Nevi can become elevated and may be irritated by clothing, causing inflammation and bleeding. Nevi can undergo progressive loss of color over time. By age 60 y, nevi may be flesh-colored, dome-shaped, soft papules. Even inflamed nevi do not have overlying telangiectasias.
Congenital melanocytic nevus (CMN) is a benign proliferation of melanocyte cells. CMNs present within the first few months of life and are usually solitary, hyperpigmentedlesions with an increased density of overlying dark, coarse hairs. Initially presenting with flat homogenous hyperpigmentation, CMNs can grow during infancy and appear as heterogeneously pigmented and raised.
The risk of transformation to melanoma increases (up to 5%) with increasing size of a CMN, and large lesions are often removed surgically to reduce risk. Small lesions may be removed for cosmetic reasons given their low risk of melanoma transformation.
Nevus simplex and nevus flammeus are flat, blanchable, and erythematous vascular birthmarks. Nevus simplex lesions are typically located on the eyelids, glabella, and nape of the neck and fade with time; nevus flammeus lesions (port-wine stains) do not regress with time and are usually unilaterally located on the face.
Results from enlargement of the sebaceous oil glands, producing single or multiple small umbilicated pink or yellowish papules on the face. The main distinguishing features are the pink or yellowish color, the absence of telangiectasias, and the absence of translucency (“pearliness”) that is seen in BCCs.
Benign, 2- to 4-mm papules with a characteristic yellow color and central umbilication. Occur in clusters on the face without telangiectasia or bleeding.
Well-demarcated, smooth, reddish-violet patches that occur in elderly patients with significantly sun-damaged skin; they are indicative of skin fragility. They invariably arise from trauma, although often the inciting event is so mild as to escape notice. They typically occur on the dorsal arms and pretibial lower legs; patients on anticoagulant agents often have prominent lesions. They may heal with postinflammatory hyperpigmentation, which can sometimes mimic lentigo maligna.
Solar lentigines are brown macules and patches that occur in elderly fair-skinned persons in areas of substantial sun damage. They are benign but are indicative of a region that is at risk for developing skin cancer because they are a marker for sun exposure.
A chronic erythema and scaling of the lower lip caused by extensive sun damage. It is a precancerous condition. Appears as a rash rather than a tumor; however, any bulky area should be biopsied to rule out SCC.
Tx: Often treated with cryotherapy, topical 5-fluorouracil, or laser ablation to reduce the risk of malignant transformation.
- 5 "Ps": pruritic, 💜 purple/pink, polygonal papules & plaques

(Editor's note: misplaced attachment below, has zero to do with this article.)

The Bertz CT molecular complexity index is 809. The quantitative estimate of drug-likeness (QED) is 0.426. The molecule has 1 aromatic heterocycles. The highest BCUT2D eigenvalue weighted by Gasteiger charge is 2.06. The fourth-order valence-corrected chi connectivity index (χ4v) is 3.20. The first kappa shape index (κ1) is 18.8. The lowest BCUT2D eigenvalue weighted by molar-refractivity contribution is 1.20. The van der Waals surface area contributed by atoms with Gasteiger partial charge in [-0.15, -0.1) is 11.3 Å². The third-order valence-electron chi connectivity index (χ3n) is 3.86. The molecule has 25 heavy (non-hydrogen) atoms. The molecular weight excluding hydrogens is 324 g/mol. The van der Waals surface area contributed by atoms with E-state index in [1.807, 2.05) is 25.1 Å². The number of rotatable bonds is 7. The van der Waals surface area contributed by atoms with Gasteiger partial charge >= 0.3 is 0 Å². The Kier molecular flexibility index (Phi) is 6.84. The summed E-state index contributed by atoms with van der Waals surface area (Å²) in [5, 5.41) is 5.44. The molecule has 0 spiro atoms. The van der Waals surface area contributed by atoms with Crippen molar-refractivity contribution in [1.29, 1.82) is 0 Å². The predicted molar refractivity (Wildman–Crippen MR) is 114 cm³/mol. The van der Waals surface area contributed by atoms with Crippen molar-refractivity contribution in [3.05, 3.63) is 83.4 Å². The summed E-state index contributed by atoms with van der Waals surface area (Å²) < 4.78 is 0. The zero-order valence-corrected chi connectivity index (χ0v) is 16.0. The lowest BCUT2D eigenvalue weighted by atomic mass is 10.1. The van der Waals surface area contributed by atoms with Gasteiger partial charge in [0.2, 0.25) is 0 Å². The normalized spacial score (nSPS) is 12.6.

- Lacy, white network of lines (Wickham striae)
- Hepatitis C
- Medications: ACE inhibitors, thiazide diuretics
- Chronic symptoms
- Formation of lesions at sites of trauma (Köbner reaction)
- Spontaneous resolution within 2 years
- Topical high-potency glucocorticoids (eg, betamethasone)
- Widespread lesions: systemic glucocorticoids, phototherapy
The skin lesions in LP are characterized by the "5 P's": pruritic, purple/pink, polygonal papules and plaques. The lesions often show white, lacy markings known as Wickham striae and can form along lines of minor trauma or scratching (Köbner phenomenon).
LP is usually idiopathic, although it is often seen in patients with hepatitis C. However, drug-induced LP (lichenoid drug reaction) has been associated with a number of medications, including ACE inhibitors, thiazide diuretics, beta blockers, and hydroxychloroquine. Drug-induced LP typically has a more diffuse presentation than idiopathic LP, which is frequently limited to the flexor surfaces of the wrists and ankles, oral mucosa, and genitalia.
Treatment of drug-induced LP includes topical high-potency glucocorticoids and discontinuation of the offending medication. Some patients may develop recurrent bouts despite drug discontinuation, and residual hyperpigmentation is common.
a slow-growing type of melanoma most commonly seen on the face of older fair-skinned persons who have received a substantial amount of cumulative sun exposure with resultant evidence of sun damage. It has a prolonged radial growth phase and can be present for many years before developing an invasive component (vertical growth phase). Once it becomes invasive, the staging and prognosis are identical to those of other types of melanoma.
Ddx: Skin Infections (Bacterial)
A rapidly spreading deep subcutaneous dermis-based infection most often caused by S. aureus or group A streptococci.